The Impact of Colonialism: Facts and Opinions

Photo Credit (right to left)
King Leopold’s Ghost (link) by What Remains Now, Louis-Joseph Ghémar [Public domain], via Wikimedia Commons, By TUBS [CC BY-SA 3.0

A quick google search will reveal the definition of colonialism, according to the Mirriam-Webster dictionary, as “control by one power over a dependent area or people.” To be more descriptive, this “control” takes the form of a dominant government seizing political or military power over another country. The colonizing force then occupies the other country with settlers, and takes advantage of them economically. Sounds like a pretty negative process doesn’t it? Believe it or not, to this day not everyone agrees on the impact of colonialism.

Dr. Bruce Gilley, currently a professor at Portland State University, recently published a scholarly article in a peer reviewed academic journal. It was published on Sept 8th, 2017. It is titled “The Case for Colonialism.” In it Dr. Giley makes the case that colonialism might have a worse reputation than it deserves, and that the world could benefit from more colonialism.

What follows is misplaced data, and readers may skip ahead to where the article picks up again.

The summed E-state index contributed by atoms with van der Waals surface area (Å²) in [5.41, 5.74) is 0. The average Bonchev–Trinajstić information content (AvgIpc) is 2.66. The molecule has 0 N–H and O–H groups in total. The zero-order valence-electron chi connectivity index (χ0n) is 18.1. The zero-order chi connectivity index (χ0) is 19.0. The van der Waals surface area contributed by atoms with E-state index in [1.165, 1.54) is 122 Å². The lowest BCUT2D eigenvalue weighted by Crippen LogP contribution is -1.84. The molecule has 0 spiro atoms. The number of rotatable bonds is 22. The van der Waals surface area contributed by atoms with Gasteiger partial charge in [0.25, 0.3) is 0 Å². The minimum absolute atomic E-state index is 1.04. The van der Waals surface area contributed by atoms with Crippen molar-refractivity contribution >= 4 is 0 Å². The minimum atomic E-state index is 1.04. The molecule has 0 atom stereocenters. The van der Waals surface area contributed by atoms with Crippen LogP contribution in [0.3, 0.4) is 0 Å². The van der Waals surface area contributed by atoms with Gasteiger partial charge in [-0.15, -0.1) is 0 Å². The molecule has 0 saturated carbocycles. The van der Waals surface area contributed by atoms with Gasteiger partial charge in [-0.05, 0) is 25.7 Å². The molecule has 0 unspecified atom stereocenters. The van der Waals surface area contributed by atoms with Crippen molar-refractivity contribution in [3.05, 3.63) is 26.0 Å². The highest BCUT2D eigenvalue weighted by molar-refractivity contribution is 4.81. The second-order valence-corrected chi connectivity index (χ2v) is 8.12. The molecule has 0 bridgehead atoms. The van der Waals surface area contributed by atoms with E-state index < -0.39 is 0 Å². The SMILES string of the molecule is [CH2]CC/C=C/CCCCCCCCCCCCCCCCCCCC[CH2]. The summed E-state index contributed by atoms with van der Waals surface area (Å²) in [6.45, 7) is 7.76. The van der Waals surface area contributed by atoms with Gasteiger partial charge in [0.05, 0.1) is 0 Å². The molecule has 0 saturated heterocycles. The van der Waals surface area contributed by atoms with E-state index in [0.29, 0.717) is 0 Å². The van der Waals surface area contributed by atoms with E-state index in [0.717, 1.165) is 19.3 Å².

Dr. Bruce Giley received his Ph.D. in Political Science from Princeton University, which is an elite Ivy League school. Even though Dr. Giley’s opinions are far from the norm, peer reviewed academic journals are known as having high standards. They are considered reliable sources of information. Peer reviewed means that not only is the article written by an expert, but it must also be reviewed by other experts in the same subject for approval before it is published.